‘Why couldn’t hospital save our son?’ plea
Family: Would teenager who suffered head injury while warming up to play basketball be alive if scan had been quicker?
05 January, 2018 — By Emily Finch
Teenager Brian Mpunga: ‘He was the greatest person,’ said his brother
PARENTS of a “caring and polite” teenager say their son may still be alive if doctors had been quicker in performing a brain scan after he was injured on a sports pitch.
In a tragedy which has left relatives and schoolmates in shock, 15-year-old Brian Mpunga died just before Christmas, 11 days after hitting his head while warming up to play basketball at the Sobell Centre, in Holloway.
The prefect at St Aloysius’ College, in Archway, was taken to University College Hospital by his father after suffering memory loss and struggling to stay awake, symptoms of a severe head injury, according to the NHS’s patient website.
“Why they didn’t take it seriously is a good question,” said Brian’s father Jeff. “The way Brian was talking, he was even struggling to open his mouth. He was so weak and tired. He kept falling asleep on my lap in the waiting room.”
Mr Mpunga says he took Brian to the Euston Road hospital at about 11.30am on Sunday December 10 but his son wasn’t given a CT scan, where a bleed in the brain was discovered, until about 5pm – more than five hours after arriving at the hospital. Brian’s mother, Carlotta Jose, said she feels helpless when it comes to ensuring her son’s death is investigated and doesn’t know how to ask a coroner to consider the circumstances.
An officer at St Pancras Coroner’s Court told the Tribune yesterday (Thursday) that an inquest had not been opened so far.
Ms Jose said: “This has never happened to my family before. We need help. Why couldn’t the doctors save my son? They [the doctors] just kept asking Brian questions. They tested his blood, but they didn’t take a scan.
Parents Carlotta Jose and Jeff Mpunga with a photograph of Brian
“His brother Vinni said they asked him if he’d taken drugs. We asked the doctors to do a scan and that this boy is complaining about his head, that’s the reason why we’re here.”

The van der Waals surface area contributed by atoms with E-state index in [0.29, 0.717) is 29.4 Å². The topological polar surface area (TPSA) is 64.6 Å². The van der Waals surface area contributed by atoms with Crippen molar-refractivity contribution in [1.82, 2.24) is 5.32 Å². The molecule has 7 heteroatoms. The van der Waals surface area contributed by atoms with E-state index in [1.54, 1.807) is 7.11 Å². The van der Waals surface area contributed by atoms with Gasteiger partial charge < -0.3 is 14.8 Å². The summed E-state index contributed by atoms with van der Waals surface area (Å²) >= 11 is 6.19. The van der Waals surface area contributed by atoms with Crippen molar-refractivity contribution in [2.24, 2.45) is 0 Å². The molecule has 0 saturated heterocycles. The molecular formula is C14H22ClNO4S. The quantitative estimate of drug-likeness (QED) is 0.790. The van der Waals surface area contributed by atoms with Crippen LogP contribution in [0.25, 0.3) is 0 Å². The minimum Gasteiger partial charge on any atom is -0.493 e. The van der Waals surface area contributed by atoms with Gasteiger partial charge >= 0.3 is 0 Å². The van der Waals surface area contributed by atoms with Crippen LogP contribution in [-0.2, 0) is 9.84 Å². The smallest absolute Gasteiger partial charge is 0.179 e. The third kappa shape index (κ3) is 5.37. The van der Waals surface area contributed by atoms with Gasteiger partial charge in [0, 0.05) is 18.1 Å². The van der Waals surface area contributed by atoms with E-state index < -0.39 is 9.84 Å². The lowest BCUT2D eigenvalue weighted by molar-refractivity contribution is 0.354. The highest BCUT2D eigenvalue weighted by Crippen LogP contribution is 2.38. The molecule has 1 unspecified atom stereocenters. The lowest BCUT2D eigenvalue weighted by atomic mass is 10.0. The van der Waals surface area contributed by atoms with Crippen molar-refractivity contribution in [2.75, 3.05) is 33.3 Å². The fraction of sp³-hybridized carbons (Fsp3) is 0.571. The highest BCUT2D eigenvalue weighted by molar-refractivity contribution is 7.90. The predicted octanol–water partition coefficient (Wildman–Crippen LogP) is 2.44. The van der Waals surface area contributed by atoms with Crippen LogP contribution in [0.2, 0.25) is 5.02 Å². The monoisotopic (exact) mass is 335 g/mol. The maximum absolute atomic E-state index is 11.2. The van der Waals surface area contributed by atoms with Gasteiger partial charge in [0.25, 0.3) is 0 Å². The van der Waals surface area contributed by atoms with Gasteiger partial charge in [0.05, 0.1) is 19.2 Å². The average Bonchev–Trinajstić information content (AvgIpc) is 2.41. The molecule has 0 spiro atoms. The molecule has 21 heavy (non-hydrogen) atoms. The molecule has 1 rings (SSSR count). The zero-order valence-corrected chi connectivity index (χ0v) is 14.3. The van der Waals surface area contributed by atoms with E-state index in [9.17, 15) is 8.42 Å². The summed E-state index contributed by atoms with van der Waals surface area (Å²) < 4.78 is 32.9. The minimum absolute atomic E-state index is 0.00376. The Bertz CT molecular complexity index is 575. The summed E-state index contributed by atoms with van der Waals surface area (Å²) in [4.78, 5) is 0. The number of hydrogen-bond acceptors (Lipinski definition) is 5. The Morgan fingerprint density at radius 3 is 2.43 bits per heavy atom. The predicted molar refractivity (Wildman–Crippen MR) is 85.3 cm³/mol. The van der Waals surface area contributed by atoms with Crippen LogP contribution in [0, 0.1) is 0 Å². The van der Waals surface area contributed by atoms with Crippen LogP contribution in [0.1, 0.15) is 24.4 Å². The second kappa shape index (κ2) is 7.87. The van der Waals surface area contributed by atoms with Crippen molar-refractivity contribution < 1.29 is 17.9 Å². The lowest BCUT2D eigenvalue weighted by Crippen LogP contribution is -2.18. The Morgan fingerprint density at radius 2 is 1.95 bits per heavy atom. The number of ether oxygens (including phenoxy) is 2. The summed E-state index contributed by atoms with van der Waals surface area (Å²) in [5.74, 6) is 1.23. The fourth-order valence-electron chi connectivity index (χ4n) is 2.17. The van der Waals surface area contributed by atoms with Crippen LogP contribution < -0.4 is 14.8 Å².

She said she even went on her knees to beg for a scan to be performed after she saw her son’s blood pressure soar.
After a bleed was detected by a CT scan, the teenager, who lived in Highbury Quadrant, was moved to Great Ormond Street Hospital (GOSH), where his parents were told there would be more neurosurgery specialists.
But they say he lost consciousness while he was being moved on a trolley bed into an ambulance at UCLH.
“Brian was scared because he’d never been to hospital,” said Ms Jose. “It was his first time in an ambulance. He panicked and jumped, with force. He tried to stand. He wanted to run and come to me.”
According to his parents, the ambulance still took him to GOSH, around five minutes away. His father drove to the children’s hospital.
“They were still in a hospital [when he lost consciousness]. I don’t know why they had to drive him away,” said Ms Jose.
Mr Mpunga said: “When they took him out of the ambulance I knew he was gone.”
Brian with heavyweight boxer Anthony Joshua
Doctors operated on Brian and fought to save his life but he died on December 21. Cause of death was given as a large aneurysm in one of the main blood vessels, resulting in a brain bleed.
Vinni, 14, paid tribute to his elder brother. “He was the greatest person I had ever met,” he said. “People were always asking him for advice, everyone fully trusted him.
“He had his GCSEs coming up and if you go to our room you will see books and books. He was proper ready for the exams.”
Brian, who had hoped to become an Islington youth councillor, is also survived by his sister Holly, 13.
Dozens of Brian’s friends gathered at Finsbury Park basketball court last Thursday to pay their respects and lay flowers. A date for his funeral has yet to be set.
This week, health secretary Jeremy Hunt announced non-urgent surgery would be postponed as the NHS struggled to cope with large numbers of patients in A&E.
A UCLH spokeswoman said: “We would like to offer our sincere condolences to Brian’s family and loved ones. We are sorry for their loss. We are investigating this case and will be keeping the family updated on our findings.”